Other Breast



Breast reconstruction following mastectomy for breast cancer encompasses a variety of techniques depending upon the needs of the individual and the preference, provided it is medically advisable. For many women reconstruction can be done immediately at the time of a mastectomy. In that setting reconstruction is commonly done by placement of a tissue expander, a balloon like implant which stretches the skin over time. Once the skin has stretched to the desired size an implant is inserted in a second stage procedure. In some women the implant can be placed immediately. Alloderm, a graft material which helps cover the implant has made reconstruction with implants a better option than in the past. Delayed reconstruction more commonly requires a flap, bringing in tissue and muscle with its own blood supply. The commonly used flaps are the latissimus dorsi from the back and the rectus abdominus from the abdomen, the TRAM flap.


Women seek reduction mammoplasty for relief of many and varied symptoms; pain in the back, shoulders or neck and bra straps digging into the shoulders.In addition to pain, poor posture and limitations in exercise can result from disproportionate breasts as well as irritation in the fold underneath the breast.To determine whether this procedure will be covered by your insurer requires a consultation and a written request for insurance preauthorization. The goal is to remove enough tissue to improve the symptoms while leaving enough for a proportional shape. The side effects of breast reconstruction include scars, potential for decreased sensation, and inability to breast feed.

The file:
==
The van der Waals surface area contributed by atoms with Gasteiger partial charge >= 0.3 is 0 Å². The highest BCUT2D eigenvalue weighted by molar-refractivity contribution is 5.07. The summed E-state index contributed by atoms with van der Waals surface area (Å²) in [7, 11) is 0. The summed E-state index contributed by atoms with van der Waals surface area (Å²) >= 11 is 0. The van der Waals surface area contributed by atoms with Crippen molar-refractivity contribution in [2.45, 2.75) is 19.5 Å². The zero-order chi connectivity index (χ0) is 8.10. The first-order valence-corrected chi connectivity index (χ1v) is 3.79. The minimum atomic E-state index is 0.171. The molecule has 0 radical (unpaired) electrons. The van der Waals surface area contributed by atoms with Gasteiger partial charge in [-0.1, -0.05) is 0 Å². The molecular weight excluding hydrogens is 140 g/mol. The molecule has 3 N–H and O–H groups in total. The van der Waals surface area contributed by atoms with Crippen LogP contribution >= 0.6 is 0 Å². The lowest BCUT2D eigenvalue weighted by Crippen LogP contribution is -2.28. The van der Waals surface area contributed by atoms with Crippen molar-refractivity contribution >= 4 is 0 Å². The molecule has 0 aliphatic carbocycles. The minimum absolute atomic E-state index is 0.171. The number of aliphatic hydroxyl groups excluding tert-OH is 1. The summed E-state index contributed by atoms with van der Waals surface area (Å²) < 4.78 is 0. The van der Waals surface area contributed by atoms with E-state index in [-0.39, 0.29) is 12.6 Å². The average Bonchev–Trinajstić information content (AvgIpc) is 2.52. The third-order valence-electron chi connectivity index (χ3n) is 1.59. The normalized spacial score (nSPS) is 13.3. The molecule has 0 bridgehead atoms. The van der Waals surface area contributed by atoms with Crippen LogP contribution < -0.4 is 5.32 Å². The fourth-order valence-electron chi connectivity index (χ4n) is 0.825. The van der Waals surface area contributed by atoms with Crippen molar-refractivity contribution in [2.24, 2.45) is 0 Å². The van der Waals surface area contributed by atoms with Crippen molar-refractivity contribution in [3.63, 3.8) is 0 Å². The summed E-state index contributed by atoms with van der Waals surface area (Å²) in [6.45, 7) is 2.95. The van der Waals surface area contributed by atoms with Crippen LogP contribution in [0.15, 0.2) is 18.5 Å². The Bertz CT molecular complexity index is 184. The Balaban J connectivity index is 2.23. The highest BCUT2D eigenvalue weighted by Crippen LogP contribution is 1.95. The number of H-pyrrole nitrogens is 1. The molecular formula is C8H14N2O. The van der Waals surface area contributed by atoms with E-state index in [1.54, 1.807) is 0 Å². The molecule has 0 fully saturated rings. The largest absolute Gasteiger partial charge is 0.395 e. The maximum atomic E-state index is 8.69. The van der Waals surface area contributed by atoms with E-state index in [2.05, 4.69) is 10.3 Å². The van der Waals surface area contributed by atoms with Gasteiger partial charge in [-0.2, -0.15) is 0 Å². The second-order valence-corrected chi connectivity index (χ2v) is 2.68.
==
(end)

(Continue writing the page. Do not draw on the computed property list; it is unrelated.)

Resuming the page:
Mastopexy, or tightening of the breast skin, may be desired if there is excess skin for the volume of breast tissue.Weight gain or pregnancy can stretch out the skin envelope. The exact procedure depends upon the amount of excess skin. If the excess skin is minimal then volume may be restored with augmentation. Others will require skin tightening as well as volume replacement and the placement of incisions depends upon the amount of tightening desired. Mastopexy can be combined with augmentation.


No individual is exactly symmetrical in the face, breasts, or any other body part. For many women the degree of asymmetry in the breasts can become significant. The first step in resolving the problem is to determine the cause through evaluation. Is it the underlying chest wall?Is it the breast volume?Is it stretched skin? Or, is it some combination of these factors?The basic techniques of breast reduction, augmentation or mastopexy can be applied to one side or to both sides to create the desired result. Transferring fat from another body area may also be a useful technique for appropriate individuals.

*This information is for educational purposes and should not be relied on as medical advice. Any change in your medical care should be first discussed with your physician.

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